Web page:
PLOT An independent terrorist-hunter, bent on revenge, reluctantly joins the CIA.
CAST Dylan O’Brien, Michael Keaton, Taylor Kitsch
RATED R (strong violence)
BOTTOM LINE A dopey, dour spy flick that wastes its best asset: Keaton.
Is that Dylan O’Brien, best known as the baby-faced Thomas in the “Maze Runner” movies, playing the manly hero of “American Assassin”? It sure is, newly scruffy and chiseled in the mold of a hopeful action star. In fact, you have to wonder if O’Brien, 26, can once again play a teenager in next year’s third and final “Maze” movie.
That’s what I kept thinking during “American Assassin” because, frankly, there wasn’t much else to think about. Directed by Dix Hills native Michael Cuesta and based on a novel by Vince Flynn, “American Assassin” has all the potential to be one of those check-your-brain-at-the-door flicks with cool stunts, fast cars and other reliable thrills. Instead, it delivers glum violence from unlikeable characters, and treats its cookie-cutter spy yarn — terrorists, nuke dealers, a doomsday plot — with real-world seriousness. And guess what? You still have to check your brain at the door.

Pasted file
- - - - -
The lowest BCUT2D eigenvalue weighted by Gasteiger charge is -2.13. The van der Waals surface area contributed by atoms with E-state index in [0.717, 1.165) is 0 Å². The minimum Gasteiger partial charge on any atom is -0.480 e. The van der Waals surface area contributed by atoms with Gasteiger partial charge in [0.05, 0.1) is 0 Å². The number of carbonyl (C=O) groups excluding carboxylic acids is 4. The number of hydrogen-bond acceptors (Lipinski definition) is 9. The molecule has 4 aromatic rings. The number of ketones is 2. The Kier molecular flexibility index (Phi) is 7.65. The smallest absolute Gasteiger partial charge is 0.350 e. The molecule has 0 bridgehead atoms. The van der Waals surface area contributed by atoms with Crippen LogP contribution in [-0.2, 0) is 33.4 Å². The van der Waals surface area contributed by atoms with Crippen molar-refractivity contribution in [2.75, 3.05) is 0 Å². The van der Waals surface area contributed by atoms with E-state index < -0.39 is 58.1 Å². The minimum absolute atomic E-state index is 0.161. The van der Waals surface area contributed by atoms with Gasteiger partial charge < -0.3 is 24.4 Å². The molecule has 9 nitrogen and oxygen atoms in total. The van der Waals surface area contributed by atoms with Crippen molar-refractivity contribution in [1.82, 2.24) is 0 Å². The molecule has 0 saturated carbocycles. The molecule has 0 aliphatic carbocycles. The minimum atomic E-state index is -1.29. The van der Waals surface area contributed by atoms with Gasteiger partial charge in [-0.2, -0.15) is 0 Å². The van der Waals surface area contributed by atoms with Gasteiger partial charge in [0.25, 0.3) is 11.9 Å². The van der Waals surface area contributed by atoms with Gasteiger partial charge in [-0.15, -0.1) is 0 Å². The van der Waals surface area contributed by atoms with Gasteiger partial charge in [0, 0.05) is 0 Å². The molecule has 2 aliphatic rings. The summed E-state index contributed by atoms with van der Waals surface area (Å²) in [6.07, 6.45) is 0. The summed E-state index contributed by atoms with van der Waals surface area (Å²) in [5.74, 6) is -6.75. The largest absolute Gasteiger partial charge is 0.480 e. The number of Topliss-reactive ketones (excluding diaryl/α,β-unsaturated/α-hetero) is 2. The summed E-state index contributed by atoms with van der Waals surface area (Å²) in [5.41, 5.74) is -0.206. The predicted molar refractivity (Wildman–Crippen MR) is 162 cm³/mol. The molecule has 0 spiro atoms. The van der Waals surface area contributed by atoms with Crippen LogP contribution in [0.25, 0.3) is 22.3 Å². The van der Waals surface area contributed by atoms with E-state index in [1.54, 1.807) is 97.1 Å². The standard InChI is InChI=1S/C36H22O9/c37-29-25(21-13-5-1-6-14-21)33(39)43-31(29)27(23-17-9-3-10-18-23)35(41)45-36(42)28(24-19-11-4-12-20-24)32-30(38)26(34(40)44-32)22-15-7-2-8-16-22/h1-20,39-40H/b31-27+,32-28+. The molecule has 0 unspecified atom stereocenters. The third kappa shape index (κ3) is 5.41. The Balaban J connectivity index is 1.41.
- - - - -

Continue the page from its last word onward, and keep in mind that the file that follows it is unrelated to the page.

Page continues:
“American Assassin” is the origin story of Flynn’s best-selling creation Mitch Rapp (O’Brien), a CIA superagent. The information we get, however, is minimal. Rapp was a graduate student (area of study: unstated), who took a beach vacation with his fiancee only to watch her die in a mass terrorist shooting (organization: doesn’t matter). Driven by vengeance and possessed of heretofore unrealized espionage skills, Rapp becomes a one-man army and nearly takes down the attack’s mastermind.
That catches the eye of CIA honcho Irene Kennedy (Sanaa Lathan), who teams Rapp with her best trainer, Stan Hurley (Michael Keaton). With Keaton on hand to add a little zing to this bland espionage soup, we ought to be in good shape. Alas, “American Assassin” keeps piling on the clichés, including a pretty Iranian spy named Annika (Shiva Negar) and a supervillain named Ghost (Taylor Kitsch, who looks confusingly similar to O’Brien). Keaton gets in a good line or two, but he can’t carry the whole movie by himself.
With its underwritten script and a non-emoting O’Brien, “American Assassin” would be merely dull, but its attempt to strike an ice-cold, hard-bitten tone about its dopey plot makes the whole thing insufferable. Hang on to your brain and use it for another movie.